Part of our original downsizing plan was to let go of the car once we got settled in Boston. We haven’t done that yet.
We love the easy access we have to great public transportation. For the most part, we delight in using that. And, for the times when a car could be really helpful, zipcar is readily available. Still, we’re not ready to let the car go yet.
In the heart of Boston a car is not always an advantage. One either finds parking on the street or pays serious money for a dedicated parking place. Sometimes really serious money. We’ve opted for street parking. It can be complicated. The other morning, for instance, Bill got up to move the car by eight AM for the street sweepers. He could only find parking at a meter, which meant I had to move it two hours later. Luckily the street sweepers had finished with our street and I could get a place right in front of our house. Whew! Safe – until we use it for something or the streets get swept again in two weeks.
Is this how I want to spend time? Doesn’t downsizing and simplifying suggest we should give up this car we don’t really need. What about our commitment to a sharing economy? And what about lessening our carbon footprint?
On the other hand, it was so nice to have a car for the couple of getaways we did in August and for work I had in Gloucester. And we have shared it in some interesting ways (more on this later). I’m really looking forward taking drives to see fall foliage and going apple picking. All of that could be done with a zip car, true. I guess the bottom line is that we’re still attached to the car. It’s a used Volvo and, I have to confess, one of only three cars I’ve been attached to in my nearly 50 years as a driver.
One thing I’ve noticed about this downsizing adventure is that it happens stepwise. My attachment to many of the things we brought with us seems silly now. I’m hooked on that feeling of freedom and hence, willing to let go of more. Patience with ourselves as we move through it feels like the wisest stance. We’ll see what happens with the car.
What would you do? Keep the car or let it go? Please vote and/or advise us in the comments below.
Of course you know it’s not the car. What does the car represent? Actually, is the car part of possible decisions about 2 years from now? The car does represent easily organized travel and y’all loooove to travel. Take it slowly. Ask someone with a suburban house to let you park it there and see if you go to the trouble of going to get the car often enough to warrant your dispossession. ahhhh for someone in JUST your circumstances who wants to share a car.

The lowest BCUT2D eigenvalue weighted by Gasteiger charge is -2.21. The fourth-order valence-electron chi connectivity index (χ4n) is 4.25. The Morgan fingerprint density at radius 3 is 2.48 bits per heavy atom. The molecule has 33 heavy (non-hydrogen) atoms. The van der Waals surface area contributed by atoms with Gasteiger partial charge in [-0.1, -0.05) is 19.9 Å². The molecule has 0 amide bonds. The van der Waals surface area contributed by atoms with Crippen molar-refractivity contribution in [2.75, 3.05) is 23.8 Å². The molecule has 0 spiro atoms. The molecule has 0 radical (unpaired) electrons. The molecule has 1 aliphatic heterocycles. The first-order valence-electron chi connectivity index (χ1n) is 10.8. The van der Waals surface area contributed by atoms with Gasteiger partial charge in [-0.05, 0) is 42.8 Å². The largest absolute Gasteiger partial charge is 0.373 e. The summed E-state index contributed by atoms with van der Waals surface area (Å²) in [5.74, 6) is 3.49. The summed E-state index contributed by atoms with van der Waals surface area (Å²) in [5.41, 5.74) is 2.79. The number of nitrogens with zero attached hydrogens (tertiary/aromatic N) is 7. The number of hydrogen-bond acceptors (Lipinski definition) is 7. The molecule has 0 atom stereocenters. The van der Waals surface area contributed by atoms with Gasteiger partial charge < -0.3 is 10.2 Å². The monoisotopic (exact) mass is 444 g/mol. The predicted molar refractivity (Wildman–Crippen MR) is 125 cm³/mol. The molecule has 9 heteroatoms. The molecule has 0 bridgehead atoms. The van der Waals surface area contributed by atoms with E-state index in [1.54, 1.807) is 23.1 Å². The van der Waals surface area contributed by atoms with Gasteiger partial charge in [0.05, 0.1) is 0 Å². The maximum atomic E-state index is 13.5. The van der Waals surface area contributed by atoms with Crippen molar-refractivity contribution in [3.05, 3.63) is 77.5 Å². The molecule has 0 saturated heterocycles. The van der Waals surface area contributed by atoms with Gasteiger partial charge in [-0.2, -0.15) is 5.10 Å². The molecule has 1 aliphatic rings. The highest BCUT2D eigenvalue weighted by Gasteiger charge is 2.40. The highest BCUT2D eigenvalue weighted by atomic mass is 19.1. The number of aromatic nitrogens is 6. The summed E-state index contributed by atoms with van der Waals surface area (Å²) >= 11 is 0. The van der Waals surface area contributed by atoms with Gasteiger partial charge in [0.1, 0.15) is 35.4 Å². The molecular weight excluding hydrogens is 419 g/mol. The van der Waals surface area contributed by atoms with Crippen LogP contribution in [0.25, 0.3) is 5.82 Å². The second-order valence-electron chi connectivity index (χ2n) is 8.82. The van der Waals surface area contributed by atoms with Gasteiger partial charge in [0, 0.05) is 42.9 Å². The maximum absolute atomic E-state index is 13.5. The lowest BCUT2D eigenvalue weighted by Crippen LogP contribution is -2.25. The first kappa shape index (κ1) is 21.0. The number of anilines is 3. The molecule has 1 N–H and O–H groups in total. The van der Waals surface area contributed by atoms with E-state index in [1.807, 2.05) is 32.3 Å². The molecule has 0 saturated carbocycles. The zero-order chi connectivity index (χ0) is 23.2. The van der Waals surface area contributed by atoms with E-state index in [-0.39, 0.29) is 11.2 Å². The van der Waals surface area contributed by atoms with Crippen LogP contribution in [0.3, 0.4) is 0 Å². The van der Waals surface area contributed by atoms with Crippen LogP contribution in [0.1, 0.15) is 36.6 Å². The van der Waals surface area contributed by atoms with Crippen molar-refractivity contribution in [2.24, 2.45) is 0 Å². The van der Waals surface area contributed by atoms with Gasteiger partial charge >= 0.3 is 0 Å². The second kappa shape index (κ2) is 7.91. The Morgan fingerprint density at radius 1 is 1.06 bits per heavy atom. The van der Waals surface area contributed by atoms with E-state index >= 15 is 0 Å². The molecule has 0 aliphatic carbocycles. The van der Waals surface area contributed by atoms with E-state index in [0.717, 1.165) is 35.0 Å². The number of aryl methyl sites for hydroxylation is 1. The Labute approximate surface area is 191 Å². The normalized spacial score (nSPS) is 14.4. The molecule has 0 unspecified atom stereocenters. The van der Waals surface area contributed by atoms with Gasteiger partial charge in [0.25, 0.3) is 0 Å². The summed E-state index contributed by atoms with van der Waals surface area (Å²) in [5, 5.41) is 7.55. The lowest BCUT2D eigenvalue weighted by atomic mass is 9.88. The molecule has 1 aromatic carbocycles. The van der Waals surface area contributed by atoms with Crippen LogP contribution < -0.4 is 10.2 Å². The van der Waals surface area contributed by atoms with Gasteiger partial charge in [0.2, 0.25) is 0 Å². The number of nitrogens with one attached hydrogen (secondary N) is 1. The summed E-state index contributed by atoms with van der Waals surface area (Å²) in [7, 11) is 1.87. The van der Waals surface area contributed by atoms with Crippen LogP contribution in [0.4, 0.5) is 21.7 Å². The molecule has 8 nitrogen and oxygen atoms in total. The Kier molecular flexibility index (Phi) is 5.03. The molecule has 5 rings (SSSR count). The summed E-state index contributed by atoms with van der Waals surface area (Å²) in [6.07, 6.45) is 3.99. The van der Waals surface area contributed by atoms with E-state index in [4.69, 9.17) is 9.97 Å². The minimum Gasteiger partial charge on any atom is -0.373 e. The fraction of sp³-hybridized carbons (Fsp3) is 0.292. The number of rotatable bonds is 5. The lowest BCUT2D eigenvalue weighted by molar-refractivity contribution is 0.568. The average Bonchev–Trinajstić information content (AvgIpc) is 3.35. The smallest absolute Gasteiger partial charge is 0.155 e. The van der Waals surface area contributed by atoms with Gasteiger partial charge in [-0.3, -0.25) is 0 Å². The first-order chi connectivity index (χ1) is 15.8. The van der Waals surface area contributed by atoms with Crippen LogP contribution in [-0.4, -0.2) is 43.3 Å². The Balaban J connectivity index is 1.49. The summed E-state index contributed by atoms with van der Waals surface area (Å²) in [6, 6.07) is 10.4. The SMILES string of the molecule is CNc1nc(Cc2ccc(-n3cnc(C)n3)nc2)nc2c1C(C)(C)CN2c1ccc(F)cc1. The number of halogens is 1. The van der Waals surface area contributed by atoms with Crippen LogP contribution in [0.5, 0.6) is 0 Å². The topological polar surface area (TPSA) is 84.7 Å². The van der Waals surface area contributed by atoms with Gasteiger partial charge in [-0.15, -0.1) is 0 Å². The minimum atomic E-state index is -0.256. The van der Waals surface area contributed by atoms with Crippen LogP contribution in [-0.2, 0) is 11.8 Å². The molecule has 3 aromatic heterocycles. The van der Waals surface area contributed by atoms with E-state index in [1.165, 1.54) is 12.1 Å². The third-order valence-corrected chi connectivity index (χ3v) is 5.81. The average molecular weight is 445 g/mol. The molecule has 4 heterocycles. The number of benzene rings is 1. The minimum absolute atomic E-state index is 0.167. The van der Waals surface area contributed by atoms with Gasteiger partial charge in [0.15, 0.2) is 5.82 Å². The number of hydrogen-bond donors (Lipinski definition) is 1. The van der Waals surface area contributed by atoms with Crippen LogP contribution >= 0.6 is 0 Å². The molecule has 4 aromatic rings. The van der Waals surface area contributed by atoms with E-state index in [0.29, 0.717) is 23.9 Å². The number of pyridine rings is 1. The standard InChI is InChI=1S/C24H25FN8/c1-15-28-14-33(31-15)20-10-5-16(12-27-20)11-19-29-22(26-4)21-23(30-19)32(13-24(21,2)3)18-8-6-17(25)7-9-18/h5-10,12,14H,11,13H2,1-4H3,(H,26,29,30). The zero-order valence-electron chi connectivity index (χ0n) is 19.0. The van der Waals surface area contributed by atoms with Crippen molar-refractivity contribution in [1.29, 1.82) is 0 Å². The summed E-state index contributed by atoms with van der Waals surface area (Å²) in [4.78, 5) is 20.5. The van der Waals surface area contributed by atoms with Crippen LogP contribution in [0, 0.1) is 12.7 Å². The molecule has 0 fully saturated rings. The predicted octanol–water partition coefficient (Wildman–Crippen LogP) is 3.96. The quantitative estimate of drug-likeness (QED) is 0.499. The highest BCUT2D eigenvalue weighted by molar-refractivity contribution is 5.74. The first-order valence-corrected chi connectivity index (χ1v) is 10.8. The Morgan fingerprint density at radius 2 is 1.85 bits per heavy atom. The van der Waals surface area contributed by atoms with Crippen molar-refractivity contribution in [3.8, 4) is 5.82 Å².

Thanks, Elizabeth. Good advice.
I suggest holding on to the car. As someone who used to live in Beacon Hill with a car and now lives in Allston without a car, I can definitely say I miss having one. Zipcar is great. That is, if you are only planning to use it for only an hour or two. A day with a Zipcar will cost you over $100. I am lucky to be able to rely on friends with cars to get to the beach, go apple picking, or check out a new restaurant on the North Shore. However, sometimes it would be nice to just jump in my own car and go! I think you should keep it through the winter and see how you do!
I’ve visited Boston a lot, and you’re right, great public transport and expensive to have a car. Yet, I also tend to like my freedom too and a car is just that freedom. Difficult decision for certain. I will be interested in hearing your verdict. Maybe loan it to a family member that way you can borrow it back when you want to use it and avoid the cost and bother of storing and moving it for the street cleaners, Good luck 🙂
Getting rid of the car will slow you down, force you to think well ahead, require you to ask yourself whether a trip is necessary now or can wait, and incline you to creative ways of getting around (including, perhaps, bartering for transport. But bartering what?) Having no car will also lead you to appreciate much more deeply whatever car travel you are able to make.
You are new in your area, and are trying out a radically different lifestyel. Perhaps that’s not a good time to limit your options. It is hard enough to adjust to a new city/town, and you’ve the added stress of a whole new way of looking at your daily life. The car can provide you not only with flexibility while you are learning the lay of the land, but also with a security blanket. Nothing wrong with that while you’re adjusting to your new environment. I like the comments above suggesting cheap and creative ways to store it. Best of luck!!!
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